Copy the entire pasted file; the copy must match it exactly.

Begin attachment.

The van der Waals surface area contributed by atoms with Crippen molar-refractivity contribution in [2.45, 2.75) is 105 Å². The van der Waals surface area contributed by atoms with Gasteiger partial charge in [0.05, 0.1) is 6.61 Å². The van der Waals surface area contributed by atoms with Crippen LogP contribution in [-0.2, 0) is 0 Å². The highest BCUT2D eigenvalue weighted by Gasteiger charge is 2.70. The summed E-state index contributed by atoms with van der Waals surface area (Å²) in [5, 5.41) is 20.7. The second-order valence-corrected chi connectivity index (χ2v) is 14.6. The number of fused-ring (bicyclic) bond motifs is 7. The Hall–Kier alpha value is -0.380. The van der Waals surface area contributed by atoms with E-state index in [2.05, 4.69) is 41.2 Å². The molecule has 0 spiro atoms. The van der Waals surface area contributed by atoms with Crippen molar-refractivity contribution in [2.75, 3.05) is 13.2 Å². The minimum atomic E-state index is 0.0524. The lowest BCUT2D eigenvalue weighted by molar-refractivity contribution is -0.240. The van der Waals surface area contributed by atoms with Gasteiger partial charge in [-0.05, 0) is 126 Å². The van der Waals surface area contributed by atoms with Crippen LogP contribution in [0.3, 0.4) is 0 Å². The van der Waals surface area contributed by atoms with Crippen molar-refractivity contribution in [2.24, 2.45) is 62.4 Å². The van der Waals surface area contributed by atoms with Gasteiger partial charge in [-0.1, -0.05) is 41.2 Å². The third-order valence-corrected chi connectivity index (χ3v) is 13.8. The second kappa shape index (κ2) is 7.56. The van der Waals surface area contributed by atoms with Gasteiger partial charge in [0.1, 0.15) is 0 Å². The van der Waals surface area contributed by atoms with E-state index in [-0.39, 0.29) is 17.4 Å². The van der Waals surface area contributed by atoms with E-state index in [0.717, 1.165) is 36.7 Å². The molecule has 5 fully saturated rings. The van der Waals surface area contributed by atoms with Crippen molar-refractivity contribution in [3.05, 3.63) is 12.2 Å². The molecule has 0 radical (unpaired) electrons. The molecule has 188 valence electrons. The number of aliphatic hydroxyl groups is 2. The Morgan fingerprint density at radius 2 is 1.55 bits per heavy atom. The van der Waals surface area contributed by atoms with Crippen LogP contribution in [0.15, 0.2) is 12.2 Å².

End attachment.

The van der Waals surface area contributed by atoms with Crippen molar-refractivity contribution in [2.45, 2.75) is 105 Å². The van der Waals surface area contributed by atoms with Gasteiger partial charge in [0.05, 0.1) is 6.61 Å². The van der Waals surface area contributed by atoms with Crippen LogP contribution in [-0.2, 0) is 0 Å². The highest BCUT2D eigenvalue weighted by Gasteiger charge is 2.70. The summed E-state index contributed by atoms with van der Waals surface area (Å²) in [5, 5.41) is 20.7. The second-order valence-corrected chi connectivity index (χ2v) is 14.6. The number of fused-ring (bicyclic) bond motifs is 7. The Hall–Kier alpha value is -0.380. The van der Waals surface area contributed by atoms with E-state index in [2.05, 4.69) is 41.2 Å². The molecule has 0 spiro atoms. The van der Waals surface area contributed by atoms with Crippen molar-refractivity contribution in [2.75, 3.05) is 13.2 Å². The minimum atomic E-state index is 0.0524. The lowest BCUT2D eigenvalue weighted by molar-refractivity contribution is -0.240. The van der Waals surface area contributed by atoms with Gasteiger partial charge in [-0.05, 0) is 126 Å². The van der Waals surface area contributed by atoms with Crippen LogP contribution in [0.3, 0.4) is 0 Å². The van der Waals surface area contributed by atoms with Crippen molar-refractivity contribution in [2.24, 2.45) is 62.4 Å². The van der Waals surface area contributed by atoms with Gasteiger partial charge in [-0.1, -0.05) is 41.2 Å². The third-order valence-corrected chi connectivity index (χ3v) is 13.8. The second kappa shape index (κ2) is 7.56. The van der Waals surface area contributed by atoms with Gasteiger partial charge in [0.1, 0.15) is 0 Å². The van der Waals surface area contributed by atoms with E-state index in [-0.39, 0.29) is 17.4 Å². The van der Waals surface area contributed by atoms with E-state index in [0.717, 1.165) is 36.7 Å². The molecule has 5 fully saturated rings. The van der Waals surface area contributed by atoms with Crippen molar-refractivity contribution in [3.05, 3.63) is 12.2 Å². The molecule has 0 radical (unpaired) electrons. The molecule has 188 valence electrons. The number of aliphatic hydroxyl groups is 2. The Morgan fingerprint density at radius 2 is 1.55 bits per heavy atom. The van der Waals surface area contributed by atoms with Crippen LogP contribution in [0.15, 0.2) is 12.2 Å².